Parry-Romberg syndrome is a rare disorder characterized by slowly progressive deterioration of the skin and soft tissues of half of the face. The syndrome presents with characteristic skeletal, dental, and soft tissue changes in the affected half of the face, with or without neurological signs and symptoms.
NIH Funded Articles
- Predictors of Obstructive Sleep Apnea Risk among Blacks with Metabolic Syndrome
- Objectively Coding Intervention Fidelity During A Phone-Based Obesity Prevention Study
- Molecular Mechanism Linking BRCA1 Dysfunction to High Grade Serous Epithelial Ovarian Cancers with Peritoneal Permeability and Ascites
- Endothelial Cells May Have Tissue-Specific Origins
- Wake-up Strokes Are Similar to Known-Onset Morning Strokes in Severity and Outcome
- Acculturation and Subclinical Atherosclerosis among U.S. South Asians: Findings from the MASALA study
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Extramedullary Hematopoiesis in a Non-Transfused Elderly Patient Diagnosed with Beta Thalassemia Minor
Extramedullary hematopoiesis (EMH) is a compensatory reaction caused by the presence of hematopoietic precursors outside the bone marrow, ineffective erythropoiesis and patients with chronic hemolytic anemia. The most frequent cause of EMH is thalassemia intermedia, that produces an increase in demand of the hematopoietic system caused by anemia and is not reduced by transfusion therapy.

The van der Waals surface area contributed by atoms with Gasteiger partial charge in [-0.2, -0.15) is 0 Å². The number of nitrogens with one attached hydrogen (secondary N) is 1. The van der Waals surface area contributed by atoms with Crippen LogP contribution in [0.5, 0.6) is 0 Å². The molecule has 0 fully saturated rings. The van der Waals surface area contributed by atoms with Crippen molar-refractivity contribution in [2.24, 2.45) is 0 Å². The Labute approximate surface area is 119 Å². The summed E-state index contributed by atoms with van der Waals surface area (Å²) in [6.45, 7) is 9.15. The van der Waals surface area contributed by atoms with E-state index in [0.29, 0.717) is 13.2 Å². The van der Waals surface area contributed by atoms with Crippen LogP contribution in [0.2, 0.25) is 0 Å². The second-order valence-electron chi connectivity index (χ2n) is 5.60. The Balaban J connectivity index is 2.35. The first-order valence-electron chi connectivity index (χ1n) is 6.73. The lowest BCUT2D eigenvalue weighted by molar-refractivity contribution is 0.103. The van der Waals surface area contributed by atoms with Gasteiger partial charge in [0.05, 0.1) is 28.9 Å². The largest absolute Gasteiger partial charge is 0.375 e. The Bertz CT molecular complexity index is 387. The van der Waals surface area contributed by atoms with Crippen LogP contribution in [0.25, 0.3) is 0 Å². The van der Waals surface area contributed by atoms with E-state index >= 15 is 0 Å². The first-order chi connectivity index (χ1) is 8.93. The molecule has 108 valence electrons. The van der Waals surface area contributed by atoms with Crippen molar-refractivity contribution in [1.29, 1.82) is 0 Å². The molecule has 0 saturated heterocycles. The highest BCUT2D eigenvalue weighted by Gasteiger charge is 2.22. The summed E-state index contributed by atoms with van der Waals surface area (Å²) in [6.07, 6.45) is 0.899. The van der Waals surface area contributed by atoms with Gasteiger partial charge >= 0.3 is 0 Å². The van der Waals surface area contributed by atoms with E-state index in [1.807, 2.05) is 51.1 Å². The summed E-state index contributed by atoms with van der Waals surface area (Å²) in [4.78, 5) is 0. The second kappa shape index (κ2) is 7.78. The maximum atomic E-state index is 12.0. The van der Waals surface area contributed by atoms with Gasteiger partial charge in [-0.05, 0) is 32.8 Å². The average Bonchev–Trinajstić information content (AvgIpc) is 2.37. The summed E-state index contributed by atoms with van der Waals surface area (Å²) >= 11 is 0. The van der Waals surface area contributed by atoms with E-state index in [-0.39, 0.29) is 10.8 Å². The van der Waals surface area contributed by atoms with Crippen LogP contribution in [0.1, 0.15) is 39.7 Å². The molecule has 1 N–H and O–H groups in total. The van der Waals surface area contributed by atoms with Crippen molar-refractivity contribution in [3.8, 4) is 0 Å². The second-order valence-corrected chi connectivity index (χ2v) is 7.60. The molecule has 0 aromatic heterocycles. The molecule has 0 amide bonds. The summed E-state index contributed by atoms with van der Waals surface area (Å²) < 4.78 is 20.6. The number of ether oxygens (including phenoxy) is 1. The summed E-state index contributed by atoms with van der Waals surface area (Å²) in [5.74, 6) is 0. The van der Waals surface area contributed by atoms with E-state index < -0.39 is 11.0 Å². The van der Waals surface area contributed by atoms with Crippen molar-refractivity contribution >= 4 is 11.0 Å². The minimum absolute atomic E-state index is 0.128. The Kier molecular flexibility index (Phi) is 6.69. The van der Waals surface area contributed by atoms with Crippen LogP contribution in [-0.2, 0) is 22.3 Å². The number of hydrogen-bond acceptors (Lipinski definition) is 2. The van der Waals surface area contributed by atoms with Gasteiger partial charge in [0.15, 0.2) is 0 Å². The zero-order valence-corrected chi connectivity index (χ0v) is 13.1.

This review intends to provide brief data about the psychological consequences of induced unsafe abortion. The data were collected from different articles, journals, guidelines and related published materials.
The de-extinction of the dinosaur is a dubious possibility but its consideration brings forth some issues that are at least worthy of scientific discussion. In this review, we discuss two distinct issues that have implications for a de-extinct species such as a dinosaur: the ability, or lack thereof, to safely sedate a rare and potentially fractious animal capable of harming the veterinary staff tasked with its care; and, disease risks associated with a species that has been extinct for millions of years. To identify potential sedatives, comparative pharmacology will be needed to uncover the links between receptor pharmacology and the desired clinical outcomes of activating established alpha-2 adrenergic, opioid, and benzodiazepine receptors. Specific to disease control, it will be necessary to understand the unique susceptibility of the new species to current diseases as well as predicting their reservoir capacity for potential human and veterinary pandemic diseases. While the topics presented herein are not exhaustive, this review highlights some of the foremost research that should be conducted in order to serve the unique veterinary needs of a de-extinct species using the dinosaur as a paradigm. Addressing these issues should be considered if an intact dinosaur genome becomes available, regardless of the feasibility of dinosaur resurrection.